As far as the Vox article goes, I feel they portrayed a fair view of the picture. They provided ample sources, and those I followed up were published in journals with impact factors at time of publishing. While showing the positives of meditation that science has evidence for, they also point out questions that are left unanswered about it, such as how does meditation increase brain density, why doesn’t meditation affect everyone who uses it the same way, and how or would it be applicable in medical fields.

How Safe is Your Identity?

 

identity-theft

Image from Associated Insurance Agency

Many have heard about Equifax’s security breach recently, but what exactly happened? And what does it mean for the future of identification?

On September 7th, Equifax went public about their personal data breach that dwarfs the hacks of other companies, like the 5 million in a Kansas department of Commerce leak, or even Anthem’s 80 million. Equifax’s lack of security may have exposed 143 million identities in the U.S., nearly half of its 325 million population. This means you have a roughly 44% chance that someone out there has your personal data that could be used to open up lines of credit, access your bank account, and a multitude of other not so fun things for you, and that’s just counting this one security breach. Others put you at an even higher risk level, according to Wired.com, Jeremiah Grossman from SentinalOne says “it’s a safe assumption that everyone’s social security has been compromised and their identity data has been stolen”. The proliferation of identity theft in recent years is bringing into question what we use to identify ourselves.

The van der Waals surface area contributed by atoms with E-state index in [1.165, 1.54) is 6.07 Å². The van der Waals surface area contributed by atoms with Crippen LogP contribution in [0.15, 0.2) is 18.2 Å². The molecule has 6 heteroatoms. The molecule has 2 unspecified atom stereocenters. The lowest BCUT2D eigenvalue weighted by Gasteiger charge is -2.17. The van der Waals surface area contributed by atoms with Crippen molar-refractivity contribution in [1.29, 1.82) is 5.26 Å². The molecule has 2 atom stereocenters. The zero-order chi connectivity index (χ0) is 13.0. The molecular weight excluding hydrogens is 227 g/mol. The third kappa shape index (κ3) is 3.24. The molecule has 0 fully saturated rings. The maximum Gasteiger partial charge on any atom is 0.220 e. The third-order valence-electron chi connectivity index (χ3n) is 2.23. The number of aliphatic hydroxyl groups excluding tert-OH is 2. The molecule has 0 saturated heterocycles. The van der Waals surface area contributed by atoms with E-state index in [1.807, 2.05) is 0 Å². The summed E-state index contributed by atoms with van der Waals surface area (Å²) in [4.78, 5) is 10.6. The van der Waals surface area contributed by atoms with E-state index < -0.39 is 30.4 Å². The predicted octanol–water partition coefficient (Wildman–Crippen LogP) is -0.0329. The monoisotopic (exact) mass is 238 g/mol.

It isn’t only the rising rate of identity theft that is prompting discussions on moving identification away from SSNs. In fact as Wired.com points out, the Social Security Administration (SSA) states that “The card was never intended to serve as a personal identification document” Once your social is compromised, there’s no way to get it back or stop someone from trying to use it, it’s nigh impossible to get a new one, and if you do manage to, it’s still linked to the one that got stolen. In contrast, if your credit card gets stolen, you call, cancel, and get a new card.